Star defies 'Gravity'

Rachel Hunter

PASADENA, Calif. -- Actress Rachel Hunter doesn't believe that ambition should chart your course.

The former model and ex-wife of Rod Stewart says, "People approach things very differently. They're very determined or they just let things happen. I think, with age, you kind of just let things happen and do the best that you can. You really have no control. Becoming powerless and thinking you have no control is a lot safer way to live -- it's an exciting way to live, too,

because you never know what's around the corner."

What's around the corner for her is a role in the new series, "Gravity," that premiered Friday on Starz. It's a part seemingly tailor-made for her. She plays an ex-model involved with a group of eccentrics -- all of whom have attempted suicide.

She says she understands her character's need for change. "She struggled from trying to go from that 'youth' thing to becoming a woman," says Hunter, who's seated in a gold brocade chair in a lounge here.

Hunter's original ambitions didn't involve acting OR modeling. She wanted to be a dancer and studied for 11 years in her native New Zealand. "I ended up being 5-11, and that's what I mean when I say things get put in your way. I had an injury. I got very, very sick and couldn't dance for six months. And then this (modeling) came along and I didn't want to do it, but it was put in front of me again, so I did it. And things happen," she shrugs.

"When you start getting pushy with yourself, it gets in the way. I'm not talking about being laid back and go with the flow, but just let things happen."

At 16, she developed toxoplasmosis, a blood disease that sidelined her. Following her recovery, she packed up and left home. "My parents were breaking up, and down there people do leave home around 16, 17, once you leave high school, which is 16. You kind of do leave and experience the world."

Part of that world was New York and the high-priced modeling field. Even there she was not competitive, she says. "Because that was handed to me on a silver platter. I came to New York and was doing Elle and Vogue and had Cover Girl commercials and Pantene. I never wanted to be a model. I just got given that and did it, and did it for many years and had a slew of different stuff, a variety of different things as well -- reality TV, everything.

"Nothing scares me. I'm very fearless when it comes to stuff, so I think you've got to keep knocking, keep doing things you do to see who you are as a person and to see what your capacity is and just keep going. It's almost like I'm a chameleon -- whatever rock I sit on, I just fit."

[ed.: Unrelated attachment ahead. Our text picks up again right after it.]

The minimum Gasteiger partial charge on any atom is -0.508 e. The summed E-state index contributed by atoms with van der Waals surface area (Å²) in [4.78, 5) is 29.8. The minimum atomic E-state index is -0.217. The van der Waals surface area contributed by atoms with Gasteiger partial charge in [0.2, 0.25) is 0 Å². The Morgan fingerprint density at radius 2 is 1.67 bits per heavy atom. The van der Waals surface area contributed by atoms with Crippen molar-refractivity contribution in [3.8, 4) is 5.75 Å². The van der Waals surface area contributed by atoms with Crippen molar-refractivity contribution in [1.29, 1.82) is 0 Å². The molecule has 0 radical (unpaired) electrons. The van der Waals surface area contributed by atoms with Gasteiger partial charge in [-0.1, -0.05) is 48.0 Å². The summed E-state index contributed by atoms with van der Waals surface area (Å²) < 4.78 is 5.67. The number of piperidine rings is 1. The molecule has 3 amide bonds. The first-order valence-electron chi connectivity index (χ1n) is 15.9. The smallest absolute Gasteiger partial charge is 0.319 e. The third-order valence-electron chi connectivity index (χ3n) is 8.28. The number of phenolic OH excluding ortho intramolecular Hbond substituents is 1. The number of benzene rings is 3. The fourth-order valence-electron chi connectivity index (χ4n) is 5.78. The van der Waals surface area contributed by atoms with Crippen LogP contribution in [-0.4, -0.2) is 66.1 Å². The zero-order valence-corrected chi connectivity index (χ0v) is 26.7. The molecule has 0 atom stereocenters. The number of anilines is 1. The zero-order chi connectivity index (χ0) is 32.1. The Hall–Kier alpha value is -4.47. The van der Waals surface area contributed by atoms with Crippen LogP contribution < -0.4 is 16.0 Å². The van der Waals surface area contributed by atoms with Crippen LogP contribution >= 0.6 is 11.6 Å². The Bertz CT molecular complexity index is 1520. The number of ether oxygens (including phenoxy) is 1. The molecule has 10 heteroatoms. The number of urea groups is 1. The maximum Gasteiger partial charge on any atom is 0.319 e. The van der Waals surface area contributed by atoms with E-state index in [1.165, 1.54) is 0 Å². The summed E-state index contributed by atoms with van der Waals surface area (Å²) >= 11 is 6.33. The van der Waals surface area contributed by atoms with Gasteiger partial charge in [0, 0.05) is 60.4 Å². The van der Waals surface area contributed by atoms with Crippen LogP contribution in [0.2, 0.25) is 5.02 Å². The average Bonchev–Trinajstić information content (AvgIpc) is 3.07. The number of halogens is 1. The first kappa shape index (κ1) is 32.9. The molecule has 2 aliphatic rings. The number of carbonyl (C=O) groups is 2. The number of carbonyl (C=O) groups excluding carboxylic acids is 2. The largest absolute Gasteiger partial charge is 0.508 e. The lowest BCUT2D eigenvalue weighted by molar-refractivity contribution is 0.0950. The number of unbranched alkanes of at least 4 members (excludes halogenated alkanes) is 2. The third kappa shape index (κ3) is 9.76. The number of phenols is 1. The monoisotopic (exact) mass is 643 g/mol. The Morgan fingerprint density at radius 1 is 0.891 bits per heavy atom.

Even when she wed the famous Stewart, the glare of the flashbulbs didn't bother her. "I was pretty well-known in the U.S. when I married," says Hunter, who's wearing jeans, a black top and a black leather jacket.

"I still did what I wanted to do. If you want to create that drama, you can, but I don't want to. The press are interested in who they're interested in, and I'm obviously really boring, so it's OK (laughs). It's very different from when I was modeling. There's a lot more press around, there's a lot more shows on, a lot more press wanting dirt. Actors and models haven't changed their lifestyle -- it's the media, they just want to dig up the dirt. And that's stupid. They're creating this mess. ... I just choose to keep pretty much to myself when I'm working."

Hunter is a single mom with two teens, Renee, 17, and Liam, 15. "The most normal thing a woman can do is give birth to children. It's one reason we're put on Earth," she says. "I have respect for a woman who decides not to have children, too, because I think that's a really great and courageous step to make."

But for her, motherhood was a calling. "I just loved the idea of having these amazing human beings, you are guiding them and giving them the right choices to choose from. I found it very interesting in thinking to myself, processing before I would choose what to say and be very, very honest about situations and very open and aware of the choices I made around them. You're selfless."

Would she marry again? She thinks for a moment. "I'm so lucky the position I'm in now I have two amazing teenagers. I'm 40. I'm really, really happy with my life right now. If the right person comes along, great. But marriage? I don't know. I think the idea of marriage is amazing, but what if you want to go out with someone else in 10 years time? ... That puts a difficulty into it," she leans back and laughs a hearty roar.